The Trump administration announced Thursday its plans to significantly expand the areas where potential offshore oil and natural gas drilling can take place.
The plan, announced by Secretary of the Interior Ryan Zinke, “proposes to make over 90 percent of the total OCS [Outer Continental Shelf] available to consider for future exploration and development.”
The change is drastic, as currently 94 percent of the OCS is off limits.
“This is a start on looking at American energy dominance and looking at our offshore assets and beginning a dialogue of when, how, where and how fast those offshore assets should be, or could be, developed,” Zinke told reporters Thursday.
“This is a clear difference between energy weakness and energy dominance,” he added. “And under President Trump, we’re going to have the strongest energy policy, and become the strongest energy superpower. And we certainly have the assets to do that.”
The proposal include 47 possible lease sales, which is the largest number ever proposed for the National OCS Program’s five-year lease schedule, according to the statement.
“Today's announcement lays out the options that are on the table and starts a lengthy and robust public comment period,” Zinke said. “Just like with mining, not all areas are appropriate for offshore drilling, and we will take that into consideration in the coming weeks. The important thing is we strike the right balance to protect our coasts and people while still powering America and achieving American Energy Dominance"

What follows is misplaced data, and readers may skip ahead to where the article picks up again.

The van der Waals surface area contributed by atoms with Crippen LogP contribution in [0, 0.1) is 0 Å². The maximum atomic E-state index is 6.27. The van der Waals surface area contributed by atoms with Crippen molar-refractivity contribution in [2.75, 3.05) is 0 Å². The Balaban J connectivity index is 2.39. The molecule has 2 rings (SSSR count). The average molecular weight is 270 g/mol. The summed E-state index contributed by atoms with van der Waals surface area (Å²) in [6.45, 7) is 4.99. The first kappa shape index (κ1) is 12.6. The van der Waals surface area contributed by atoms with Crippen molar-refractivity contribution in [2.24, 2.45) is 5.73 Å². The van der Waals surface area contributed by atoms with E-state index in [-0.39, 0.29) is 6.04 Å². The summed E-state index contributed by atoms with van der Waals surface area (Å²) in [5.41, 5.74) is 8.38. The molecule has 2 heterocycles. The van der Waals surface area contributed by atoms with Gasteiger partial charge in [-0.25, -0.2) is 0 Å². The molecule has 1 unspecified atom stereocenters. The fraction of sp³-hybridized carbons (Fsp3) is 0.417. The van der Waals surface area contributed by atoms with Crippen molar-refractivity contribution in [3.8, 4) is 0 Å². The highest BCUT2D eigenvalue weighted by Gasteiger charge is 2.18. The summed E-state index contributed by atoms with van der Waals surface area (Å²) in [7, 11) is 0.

The plan was immediately met with backlash from the environmental community, and even some Republicans.
“The Trump administration’s dramatic expansion of offshore oil drilling is beyond reckless,” said Alex Taurel, deputy legislative director at the League of Conservation Voters.
“This radical offshore drilling free-for-all is a clear example of politics over people, ignoring widespread local and state opposition,” said Oceana campaign director Diane Hoskins.
Some Florida lawmakers also pushed back, including Gov. Rick Scott, who said he’s already asked to meet with Zinke over the proposal and “the crucial need to remove Florida from consideration.”
Republican Sen. Marco Rubio similarly opposed the plan, saying in a statement that he will ask the Interior secretary "to recognize the Florida Congressional delegation’s bipartisan efforts to maintain and extend the moratorium in the Eastern Gulf of Mexico, and remove this area for future planning purposes."